[arch-dev-public] Changing compilation flags
allan at archlinux.org
Mon Oct 24 03:56:14 UTC 2016
The results from the test-sec-flags  suite are in. Many thanks to
those that wrote this and those that submitted results. I'm not going
to list the summaries here, but the results show that at worst enabling
a bunch of security flags in our packages will have a <1% impact on
performance (and more likely a fraction of a percent).
That means we will add all of these to our default CFLAGS/LDFLAGS etc.
The changes are:
1) building gcc to enable PIE by default
2) add -z,now to LDFLAGS
3) and -fno-plt and -fstack-check to our CFLAGS
Adding PIE means that programs get loaded at a random address,
preventing an attacker from manipulating global data or hijacking
control by reusing code. Without this, ASLR is ineffective. Enabling
this by default in our compiler (there is a configure flag) means we
will need to rebuild all packages with static libraries (which should be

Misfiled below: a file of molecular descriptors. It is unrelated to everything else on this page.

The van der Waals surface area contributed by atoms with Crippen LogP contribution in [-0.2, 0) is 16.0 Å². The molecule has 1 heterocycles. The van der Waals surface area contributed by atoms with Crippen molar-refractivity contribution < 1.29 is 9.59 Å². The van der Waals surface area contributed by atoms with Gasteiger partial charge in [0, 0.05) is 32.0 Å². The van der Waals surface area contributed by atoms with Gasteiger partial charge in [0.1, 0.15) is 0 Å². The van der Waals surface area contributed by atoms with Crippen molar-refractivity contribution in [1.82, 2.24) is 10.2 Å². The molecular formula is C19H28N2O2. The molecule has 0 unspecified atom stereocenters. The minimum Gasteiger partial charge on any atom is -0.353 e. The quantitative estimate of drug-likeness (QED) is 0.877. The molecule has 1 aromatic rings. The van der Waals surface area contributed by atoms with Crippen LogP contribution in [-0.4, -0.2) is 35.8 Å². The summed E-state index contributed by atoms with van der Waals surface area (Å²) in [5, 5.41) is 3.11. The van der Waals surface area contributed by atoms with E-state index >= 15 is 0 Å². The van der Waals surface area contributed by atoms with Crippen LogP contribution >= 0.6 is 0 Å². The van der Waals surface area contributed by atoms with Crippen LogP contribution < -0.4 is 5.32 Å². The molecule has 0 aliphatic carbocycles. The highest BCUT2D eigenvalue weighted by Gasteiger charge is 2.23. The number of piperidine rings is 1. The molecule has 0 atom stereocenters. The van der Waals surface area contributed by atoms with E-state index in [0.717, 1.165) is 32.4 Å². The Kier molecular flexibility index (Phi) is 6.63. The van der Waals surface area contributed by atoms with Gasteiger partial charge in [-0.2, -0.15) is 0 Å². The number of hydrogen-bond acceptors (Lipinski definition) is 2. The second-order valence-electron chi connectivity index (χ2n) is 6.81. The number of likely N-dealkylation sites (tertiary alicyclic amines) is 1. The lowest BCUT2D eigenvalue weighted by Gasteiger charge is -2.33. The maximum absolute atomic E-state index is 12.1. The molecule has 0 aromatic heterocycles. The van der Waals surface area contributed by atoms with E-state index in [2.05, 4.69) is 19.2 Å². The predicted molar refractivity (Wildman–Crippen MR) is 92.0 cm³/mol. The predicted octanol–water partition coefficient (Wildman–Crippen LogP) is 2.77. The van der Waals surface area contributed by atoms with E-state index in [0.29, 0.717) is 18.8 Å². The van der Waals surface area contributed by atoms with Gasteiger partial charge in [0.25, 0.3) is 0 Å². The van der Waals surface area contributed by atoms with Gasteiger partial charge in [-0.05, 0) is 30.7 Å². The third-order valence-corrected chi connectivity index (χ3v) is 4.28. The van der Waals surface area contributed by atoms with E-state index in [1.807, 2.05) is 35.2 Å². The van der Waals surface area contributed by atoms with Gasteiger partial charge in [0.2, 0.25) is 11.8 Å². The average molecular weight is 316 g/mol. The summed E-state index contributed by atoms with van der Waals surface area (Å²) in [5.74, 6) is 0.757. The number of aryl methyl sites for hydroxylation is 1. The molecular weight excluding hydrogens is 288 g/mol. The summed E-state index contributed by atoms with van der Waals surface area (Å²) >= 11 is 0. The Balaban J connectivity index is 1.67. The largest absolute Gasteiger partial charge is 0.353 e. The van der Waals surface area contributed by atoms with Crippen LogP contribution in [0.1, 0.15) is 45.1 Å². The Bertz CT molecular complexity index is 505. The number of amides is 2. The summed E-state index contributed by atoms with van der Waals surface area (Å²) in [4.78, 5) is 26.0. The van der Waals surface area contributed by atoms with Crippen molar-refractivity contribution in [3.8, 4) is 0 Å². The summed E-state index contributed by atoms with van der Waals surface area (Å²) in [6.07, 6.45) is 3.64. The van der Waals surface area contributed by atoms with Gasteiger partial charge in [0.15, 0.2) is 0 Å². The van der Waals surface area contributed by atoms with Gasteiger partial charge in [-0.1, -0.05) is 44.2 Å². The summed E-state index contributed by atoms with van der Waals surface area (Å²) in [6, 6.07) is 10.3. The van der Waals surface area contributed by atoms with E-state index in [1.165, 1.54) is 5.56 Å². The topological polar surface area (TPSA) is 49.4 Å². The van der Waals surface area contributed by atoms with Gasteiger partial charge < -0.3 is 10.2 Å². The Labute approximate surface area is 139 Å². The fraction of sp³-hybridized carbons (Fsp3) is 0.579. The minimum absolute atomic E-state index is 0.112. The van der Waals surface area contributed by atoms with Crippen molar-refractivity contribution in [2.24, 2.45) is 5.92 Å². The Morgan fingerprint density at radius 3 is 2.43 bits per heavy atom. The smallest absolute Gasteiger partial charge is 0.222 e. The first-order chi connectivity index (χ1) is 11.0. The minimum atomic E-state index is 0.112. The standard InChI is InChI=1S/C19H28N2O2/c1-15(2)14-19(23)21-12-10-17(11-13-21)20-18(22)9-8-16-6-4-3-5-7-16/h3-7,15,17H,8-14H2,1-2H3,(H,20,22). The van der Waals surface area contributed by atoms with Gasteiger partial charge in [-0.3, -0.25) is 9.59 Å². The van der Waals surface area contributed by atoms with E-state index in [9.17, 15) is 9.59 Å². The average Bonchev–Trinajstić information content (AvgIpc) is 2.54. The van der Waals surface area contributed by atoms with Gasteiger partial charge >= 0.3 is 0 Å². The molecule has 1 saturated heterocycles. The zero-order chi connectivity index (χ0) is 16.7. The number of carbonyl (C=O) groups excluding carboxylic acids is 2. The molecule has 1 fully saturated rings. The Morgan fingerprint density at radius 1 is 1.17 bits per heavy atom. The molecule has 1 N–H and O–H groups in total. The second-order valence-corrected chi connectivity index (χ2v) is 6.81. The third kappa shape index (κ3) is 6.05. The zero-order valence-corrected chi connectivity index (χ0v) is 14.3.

a fairly limited set).
Adding -z,now to LDFLAGS disables lazy loading. This means all function
symbols are loaded at startup (with minor performance hit), but that
means our RELRO support will make everything ro instead of some of the
things. Doing this enables us to use -fno-plt in our CFLAGS, which is a
run-time optimisation allowing faster use of libraries.
Adding -fstack-check to our CFLAGS guarantees stack overflows aren't
Note that any of these flags can be disabled in a PKGBUILD if really
needed... But if that is the case, bug reports should be filed.
Given an assumed lack of objection, I will enable the build flags in our
pacman.conf and rebuild gcc to enable pie and put them in [staging] at
the end of this week (what better way to celebrate Halloween). We will
need a new devtools release then too. Then the packages with static
libraries will need rebuilt.
After that, I would like to see [core] completely rebuilt, and audited
to ensure our CFLAGS/LDFLAGS are actually being used in the build.
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